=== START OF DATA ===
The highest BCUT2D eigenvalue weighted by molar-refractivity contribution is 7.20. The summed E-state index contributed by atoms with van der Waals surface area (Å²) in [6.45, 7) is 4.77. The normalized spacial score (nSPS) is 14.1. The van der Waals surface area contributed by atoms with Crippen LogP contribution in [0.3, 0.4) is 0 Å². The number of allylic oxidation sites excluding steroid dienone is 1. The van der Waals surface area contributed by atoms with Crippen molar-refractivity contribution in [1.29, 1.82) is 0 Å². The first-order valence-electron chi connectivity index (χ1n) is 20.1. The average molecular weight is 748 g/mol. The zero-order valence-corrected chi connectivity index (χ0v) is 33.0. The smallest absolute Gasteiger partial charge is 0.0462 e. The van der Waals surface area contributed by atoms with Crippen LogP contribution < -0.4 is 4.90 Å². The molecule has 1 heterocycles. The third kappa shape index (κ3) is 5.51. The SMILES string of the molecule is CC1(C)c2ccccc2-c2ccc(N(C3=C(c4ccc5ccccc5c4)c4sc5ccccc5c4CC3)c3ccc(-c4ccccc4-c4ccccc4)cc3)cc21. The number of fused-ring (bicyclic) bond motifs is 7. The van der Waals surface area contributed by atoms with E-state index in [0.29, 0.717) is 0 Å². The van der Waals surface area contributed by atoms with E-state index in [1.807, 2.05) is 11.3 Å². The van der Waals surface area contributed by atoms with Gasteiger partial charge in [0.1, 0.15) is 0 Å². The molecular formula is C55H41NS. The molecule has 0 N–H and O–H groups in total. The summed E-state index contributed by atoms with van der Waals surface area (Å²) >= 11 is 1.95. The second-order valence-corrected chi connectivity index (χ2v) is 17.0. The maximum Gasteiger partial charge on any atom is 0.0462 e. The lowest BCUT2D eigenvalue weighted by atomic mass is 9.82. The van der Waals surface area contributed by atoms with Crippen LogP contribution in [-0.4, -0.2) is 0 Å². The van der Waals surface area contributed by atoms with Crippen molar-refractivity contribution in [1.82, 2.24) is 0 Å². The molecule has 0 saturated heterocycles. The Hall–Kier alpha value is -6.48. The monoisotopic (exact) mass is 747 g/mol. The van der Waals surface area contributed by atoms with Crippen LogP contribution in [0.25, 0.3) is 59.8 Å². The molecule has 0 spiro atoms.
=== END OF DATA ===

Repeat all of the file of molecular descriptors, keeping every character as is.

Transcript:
The highest BCUT2D eigenvalue weighted by molar-refractivity contribution is 7.20. The summed E-state index contributed by atoms with van der Waals surface area (Å²) in [6.45, 7) is 4.77. The normalized spacial score (nSPS) is 14.1. The van der Waals surface area contributed by atoms with Crippen LogP contribution in [0.3, 0.4) is 0 Å². The number of allylic oxidation sites excluding steroid dienone is 1. The van der Waals surface area contributed by atoms with Crippen molar-refractivity contribution in [1.29, 1.82) is 0 Å². The first-order valence-electron chi connectivity index (χ1n) is 20.1. The average molecular weight is 748 g/mol. The zero-order valence-corrected chi connectivity index (χ0v) is 33.0. The smallest absolute Gasteiger partial charge is 0.0462 e. The van der Waals surface area contributed by atoms with Crippen LogP contribution < -0.4 is 4.90 Å². The molecule has 1 heterocycles. The third kappa shape index (κ3) is 5.51. The SMILES string of the molecule is CC1(C)c2ccccc2-c2ccc(N(C3=C(c4ccc5ccccc5c4)c4sc5ccccc5c4CC3)c3ccc(-c4ccccc4-c4ccccc4)cc3)cc21. The number of fused-ring (bicyclic) bond motifs is 7. The van der Waals surface area contributed by atoms with E-state index in [0.29, 0.717) is 0 Å². The van der Waals surface area contributed by atoms with E-state index in [1.807, 2.05) is 11.3 Å². The van der Waals surface area contributed by atoms with Gasteiger partial charge in [0.1, 0.15) is 0 Å². The molecular formula is C55H41NS. The molecule has 0 N–H and O–H groups in total. The summed E-state index contributed by atoms with van der Waals surface area (Å²) >= 11 is 1.95. The second-order valence-corrected chi connectivity index (χ2v) is 17.0. The maximum Gasteiger partial charge on any atom is 0.0462 e. The lowest BCUT2D eigenvalue weighted by atomic mass is 9.82. The van der Waals surface area contributed by atoms with Crippen LogP contribution in [-0.4, -0.2) is 0 Å². The van der Waals surface area contributed by atoms with Crippen molar-refractivity contribution in [1.82, 2.24) is 0 Å². The molecule has 0 saturated heterocycles. The Hall–Kier alpha value is -6.48. The monoisotopic (exact) mass is 747 g/mol. The van der Waals surface area contributed by atoms with Crippen LogP contribution in [0.25, 0.3) is 59.8 Å². The molecule has 0 spiro atoms.